I would have loved to see Lee Westwood get that elusive major victory he’s been trying for so hard and long. Westwood looked to be right in the mix until he lost a ball in the top of a cypress tree on the 5th hole. What a heart breaker being right in the mix, then having to make that horrible walk from the fairway back to the tee to hit his 3rd shot.
I was very surprised to see Jim Furyk lose it Sunday. You could see the look in his eyes on the back nine. He was struggling inside and eventually his shots, like the duck-hook on 16 tee, showed it. Still he had a chance to make a playoff by making birdie on the final hole. Instead the nerves got him again and he pulled his wedge approach into the greenside bunker left. Buried lie, buried hopes of a 2nd Open trophy.
Being a blogger is great. I can be a “fan” and cheer for players like Graeme McDowell. I was hoping he’d pull off another U.S. Open. But the nerves must have gotten to him as well. The normally deadly accurate McDowell missed eight fairways in a row and only hit four total. Missing fairways in Open conditions is a sure way to make bogeys and the occasional par.
Despite his struggles he still gave himself a chance on the final hole like Furyk. I was sure he’d make that 25 foot putt for birdie to force a playoff. He is such a great clutch putter. Think Ryder Cup and 2010 U.S. Open… The read was bad, or he pulled it. The putt never had a chance, missing left.
If there were one major I’d have to pick that I’d say Phil Mickelson would never win it would be the U.S. Open. Yes his game doesn’t seem to work well in the British, but some links courses could be okay for his playing style. Mickelson was a non-factor this year. Sure I’d like to see him win a U.S. Open, but at this point I don’t think it is likely.
Jason Dufner was my pick to win the Open. If you look at his four scores you could argue that he was the most consistent player (72, 71, 70, 70). He has the game and especially the mental and emotional disposition to win the U.S. Open. He will definitely win a major and perhaps more than one.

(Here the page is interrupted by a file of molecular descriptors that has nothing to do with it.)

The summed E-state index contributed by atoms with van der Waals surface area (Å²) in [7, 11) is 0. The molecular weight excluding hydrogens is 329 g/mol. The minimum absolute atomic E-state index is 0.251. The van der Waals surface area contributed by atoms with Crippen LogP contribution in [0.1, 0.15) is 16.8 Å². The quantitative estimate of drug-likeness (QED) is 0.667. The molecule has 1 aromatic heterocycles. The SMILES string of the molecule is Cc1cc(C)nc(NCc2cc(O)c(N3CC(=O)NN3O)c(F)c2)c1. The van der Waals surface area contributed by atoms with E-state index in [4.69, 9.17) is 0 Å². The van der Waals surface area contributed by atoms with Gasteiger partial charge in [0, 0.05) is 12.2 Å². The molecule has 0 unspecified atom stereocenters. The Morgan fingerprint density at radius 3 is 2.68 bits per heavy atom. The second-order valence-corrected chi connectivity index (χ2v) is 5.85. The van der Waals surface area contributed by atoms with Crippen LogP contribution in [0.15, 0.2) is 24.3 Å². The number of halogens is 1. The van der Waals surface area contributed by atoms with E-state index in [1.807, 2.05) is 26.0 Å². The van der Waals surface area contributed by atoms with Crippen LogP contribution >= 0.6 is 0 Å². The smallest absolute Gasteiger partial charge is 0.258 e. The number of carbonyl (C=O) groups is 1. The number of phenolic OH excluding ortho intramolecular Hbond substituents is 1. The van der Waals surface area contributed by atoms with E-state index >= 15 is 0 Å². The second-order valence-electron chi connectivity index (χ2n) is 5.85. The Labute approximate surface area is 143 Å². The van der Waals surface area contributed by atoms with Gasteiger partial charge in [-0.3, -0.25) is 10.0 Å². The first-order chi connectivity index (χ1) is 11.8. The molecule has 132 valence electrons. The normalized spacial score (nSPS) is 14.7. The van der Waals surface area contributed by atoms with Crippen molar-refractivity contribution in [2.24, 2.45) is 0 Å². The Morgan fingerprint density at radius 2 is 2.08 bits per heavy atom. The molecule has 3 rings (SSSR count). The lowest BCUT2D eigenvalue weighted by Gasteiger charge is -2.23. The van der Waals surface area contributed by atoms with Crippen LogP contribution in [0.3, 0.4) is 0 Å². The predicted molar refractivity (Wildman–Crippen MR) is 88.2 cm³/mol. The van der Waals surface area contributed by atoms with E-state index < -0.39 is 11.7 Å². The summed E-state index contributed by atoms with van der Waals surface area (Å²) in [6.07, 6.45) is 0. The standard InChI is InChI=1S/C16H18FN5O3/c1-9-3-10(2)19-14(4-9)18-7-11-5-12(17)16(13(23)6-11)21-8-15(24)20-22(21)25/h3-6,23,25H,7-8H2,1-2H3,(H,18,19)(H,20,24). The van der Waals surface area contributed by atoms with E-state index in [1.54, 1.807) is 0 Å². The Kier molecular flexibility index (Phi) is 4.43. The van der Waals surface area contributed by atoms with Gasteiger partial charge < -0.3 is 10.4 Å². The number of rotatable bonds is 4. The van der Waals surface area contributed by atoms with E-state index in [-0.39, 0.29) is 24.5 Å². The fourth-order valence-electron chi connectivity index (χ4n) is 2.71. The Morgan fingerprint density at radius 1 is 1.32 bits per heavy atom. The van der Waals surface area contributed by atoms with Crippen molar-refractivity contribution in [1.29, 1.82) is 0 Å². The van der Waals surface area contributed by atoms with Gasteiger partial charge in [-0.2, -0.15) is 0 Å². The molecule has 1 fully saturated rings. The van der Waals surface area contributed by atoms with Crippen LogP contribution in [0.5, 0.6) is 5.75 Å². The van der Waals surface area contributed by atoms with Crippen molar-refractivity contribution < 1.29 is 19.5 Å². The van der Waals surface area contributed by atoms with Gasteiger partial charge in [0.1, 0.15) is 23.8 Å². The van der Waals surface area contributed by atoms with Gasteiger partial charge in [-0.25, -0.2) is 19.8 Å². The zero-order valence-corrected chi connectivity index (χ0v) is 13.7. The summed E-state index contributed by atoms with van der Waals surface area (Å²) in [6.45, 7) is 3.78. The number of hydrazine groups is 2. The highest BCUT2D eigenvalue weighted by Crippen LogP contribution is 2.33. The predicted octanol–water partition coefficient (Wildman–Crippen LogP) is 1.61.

Loved watching Padraig Harrington’s final round. I love how this guy shows his emotion and how much fire he has. His game is back obviously and he had a good chance at winning his 4th major. The look in his eyes when he missed his approach on 18 (bunker) was amazing. He knew he’d blown his chance on that one swing.
The Big Missed Cut
Despite being ranked #1 in the world, Luke Donald has yet to win a major championship. Right now the competition for “best player to not have won a major” is between Donald and Lee Westwood.
Donald missed the cut with a first round 79 and a 2nd round 72. Luke should have the perfect game for a U.S. Open, but somehow didn’t bring it. I’d have to agree with David Feherty’s assessment of Donald in the majors. He needs to adjust his mental approach. The game is there.
It is quite obvious that Bubba Watson has Masters hangover. He’s so happy and satisfied from winning the Masters that he hasn’t been able to bring his game back up to form since. I have no problem with that. Add to the fact that he’s now a new father and those are two hall passes for missing some cuts, including the Open. One could argue as well that Bubba’s game isn’t exactly well suited for U.S. Open conditions.
Amazing that Rory McIlory sets the record for low scoring and crushes the field in the 2011 U.S. Open and then fails to make the cut in the 2012 Open. His game has been off the past couple of months. It was quite surprising, but as young as he is and amazingly talented, he will win more majors.
After the Open was finished my lady looked at me and asked me if I was feeling okay. Apparently I’d had a mental dump myself and she could see it.
The U.S. Open is a great tournament and I love to watch the best players in the world take the hardest test in golf. U.S. Open golf isn’t exactly fan friendly. Most golf fans, especially the casual/drive-by fans, want to see birdies.